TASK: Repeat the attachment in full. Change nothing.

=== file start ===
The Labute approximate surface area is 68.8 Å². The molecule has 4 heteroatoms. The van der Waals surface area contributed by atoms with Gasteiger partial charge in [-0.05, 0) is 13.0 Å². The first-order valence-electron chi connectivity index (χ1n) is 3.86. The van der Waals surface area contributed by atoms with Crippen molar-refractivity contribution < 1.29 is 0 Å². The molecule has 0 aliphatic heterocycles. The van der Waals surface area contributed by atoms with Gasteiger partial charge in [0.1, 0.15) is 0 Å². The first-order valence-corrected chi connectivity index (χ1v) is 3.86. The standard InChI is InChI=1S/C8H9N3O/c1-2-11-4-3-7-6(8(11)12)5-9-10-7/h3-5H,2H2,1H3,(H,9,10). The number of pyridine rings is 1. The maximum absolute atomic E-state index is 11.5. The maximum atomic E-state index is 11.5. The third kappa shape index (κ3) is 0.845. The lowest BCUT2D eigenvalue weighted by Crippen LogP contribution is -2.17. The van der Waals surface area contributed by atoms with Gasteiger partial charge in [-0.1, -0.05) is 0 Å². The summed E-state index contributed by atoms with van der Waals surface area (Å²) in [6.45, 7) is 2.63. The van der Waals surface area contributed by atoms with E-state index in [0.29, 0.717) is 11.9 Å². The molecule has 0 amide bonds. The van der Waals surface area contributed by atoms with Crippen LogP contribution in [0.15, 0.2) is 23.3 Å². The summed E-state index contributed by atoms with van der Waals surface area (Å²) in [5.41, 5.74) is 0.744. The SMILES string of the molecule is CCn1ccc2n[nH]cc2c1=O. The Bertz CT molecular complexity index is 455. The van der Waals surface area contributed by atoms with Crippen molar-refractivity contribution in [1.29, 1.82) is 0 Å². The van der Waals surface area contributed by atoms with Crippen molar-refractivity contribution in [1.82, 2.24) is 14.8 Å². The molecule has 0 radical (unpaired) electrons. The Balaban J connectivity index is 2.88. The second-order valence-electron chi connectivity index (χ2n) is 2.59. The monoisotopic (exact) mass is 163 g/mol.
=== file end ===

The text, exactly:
The Labute approximate surface area is 68.8 Å². The molecule has 4 heteroatoms. The van der Waals surface area contributed by atoms with Gasteiger partial charge in [-0.05, 0) is 13.0 Å². The first-order valence-electron chi connectivity index (χ1n) is 3.86. The van der Waals surface area contributed by atoms with Crippen molar-refractivity contribution < 1.29 is 0 Å². The molecule has 0 aliphatic heterocycles. The van der Waals surface area contributed by atoms with Gasteiger partial charge in [0.1, 0.15) is 0 Å². The first-order valence-corrected chi connectivity index (χ1v) is 3.86. The standard InChI is InChI=1S/C8H9N3O/c1-2-11-4-3-7-6(8(11)12)5-9-10-7/h3-5H,2H2,1H3,(H,9,10). The number of pyridine rings is 1. The maximum absolute atomic E-state index is 11.5. The maximum atomic E-state index is 11.5. The third kappa shape index (κ3) is 0.845. The lowest BCUT2D eigenvalue weighted by Crippen LogP contribution is -2.17. The van der Waals surface area contributed by atoms with Gasteiger partial charge in [-0.1, -0.05) is 0 Å². The summed E-state index contributed by atoms with van der Waals surface area (Å²) in [6.45, 7) is 2.63. The van der Waals surface area contributed by atoms with E-state index in [0.29, 0.717) is 11.9 Å². The molecule has 0 amide bonds. The van der Waals surface area contributed by atoms with Crippen LogP contribution in [0.15, 0.2) is 23.3 Å². The summed E-state index contributed by atoms with van der Waals surface area (Å²) in [5.41, 5.74) is 0.744. The SMILES string of the molecule is CCn1ccc2n[nH]cc2c1=O. The Bertz CT molecular complexity index is 455. The van der Waals surface area contributed by atoms with Crippen molar-refractivity contribution in [1.29, 1.82) is 0 Å². The van der Waals surface area contributed by atoms with Crippen molar-refractivity contribution in [1.82, 2.24) is 14.8 Å². The molecule has 0 radical (unpaired) electrons. The Balaban J connectivity index is 2.88. The second-order valence-electron chi connectivity index (χ2n) is 2.59. The monoisotopic (exact) mass is 163 g/mol.